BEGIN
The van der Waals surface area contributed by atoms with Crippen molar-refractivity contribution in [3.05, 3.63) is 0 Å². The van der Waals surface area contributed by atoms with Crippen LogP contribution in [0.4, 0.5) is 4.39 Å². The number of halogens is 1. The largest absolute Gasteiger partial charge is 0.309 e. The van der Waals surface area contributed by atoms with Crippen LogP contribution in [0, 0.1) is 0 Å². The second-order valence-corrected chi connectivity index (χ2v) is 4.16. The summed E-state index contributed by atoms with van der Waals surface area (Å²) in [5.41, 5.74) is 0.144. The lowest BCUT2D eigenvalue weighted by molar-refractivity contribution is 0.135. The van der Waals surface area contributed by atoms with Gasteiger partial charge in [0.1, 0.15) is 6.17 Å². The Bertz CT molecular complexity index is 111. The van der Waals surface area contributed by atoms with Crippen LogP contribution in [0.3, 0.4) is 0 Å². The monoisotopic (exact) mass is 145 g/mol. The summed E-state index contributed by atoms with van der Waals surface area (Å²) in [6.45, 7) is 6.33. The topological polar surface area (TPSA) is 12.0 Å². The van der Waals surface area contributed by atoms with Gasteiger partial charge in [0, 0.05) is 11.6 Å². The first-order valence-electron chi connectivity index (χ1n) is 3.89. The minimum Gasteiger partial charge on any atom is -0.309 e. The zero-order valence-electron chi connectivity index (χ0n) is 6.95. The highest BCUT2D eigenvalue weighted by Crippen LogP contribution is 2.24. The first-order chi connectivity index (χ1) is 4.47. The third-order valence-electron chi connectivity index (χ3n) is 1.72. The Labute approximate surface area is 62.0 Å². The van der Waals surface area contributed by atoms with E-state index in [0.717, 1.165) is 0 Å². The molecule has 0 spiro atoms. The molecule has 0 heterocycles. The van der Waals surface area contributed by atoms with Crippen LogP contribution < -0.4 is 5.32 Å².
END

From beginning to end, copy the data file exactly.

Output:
The van der Waals surface area contributed by atoms with Crippen molar-refractivity contribution in [3.05, 3.63) is 0 Å². The van der Waals surface area contributed by atoms with Crippen LogP contribution in [0.4, 0.5) is 4.39 Å². The number of halogens is 1. The largest absolute Gasteiger partial charge is 0.309 e. The van der Waals surface area contributed by atoms with Crippen LogP contribution in [0, 0.1) is 0 Å². The second-order valence-corrected chi connectivity index (χ2v) is 4.16. The summed E-state index contributed by atoms with van der Waals surface area (Å²) in [5.41, 5.74) is 0.144. The lowest BCUT2D eigenvalue weighted by molar-refractivity contribution is 0.135. The van der Waals surface area contributed by atoms with Gasteiger partial charge in [0.1, 0.15) is 6.17 Å². The Bertz CT molecular complexity index is 111. The van der Waals surface area contributed by atoms with Crippen LogP contribution in [0.3, 0.4) is 0 Å². The monoisotopic (exact) mass is 145 g/mol. The summed E-state index contributed by atoms with van der Waals surface area (Å²) in [6.45, 7) is 6.33. The topological polar surface area (TPSA) is 12.0 Å². The van der Waals surface area contributed by atoms with Gasteiger partial charge in [0, 0.05) is 11.6 Å². The first-order valence-electron chi connectivity index (χ1n) is 3.89. The minimum Gasteiger partial charge on any atom is -0.309 e. The zero-order valence-electron chi connectivity index (χ0n) is 6.95. The highest BCUT2D eigenvalue weighted by Crippen LogP contribution is 2.24. The first-order chi connectivity index (χ1) is 4.47. The third-order valence-electron chi connectivity index (χ3n) is 1.72. The Labute approximate surface area is 62.0 Å². The van der Waals surface area contributed by atoms with E-state index in [0.717, 1.165) is 0 Å². The molecule has 0 spiro atoms. The molecule has 0 heterocycles. The van der Waals surface area contributed by atoms with Crippen LogP contribution < -0.4 is 5.32 Å².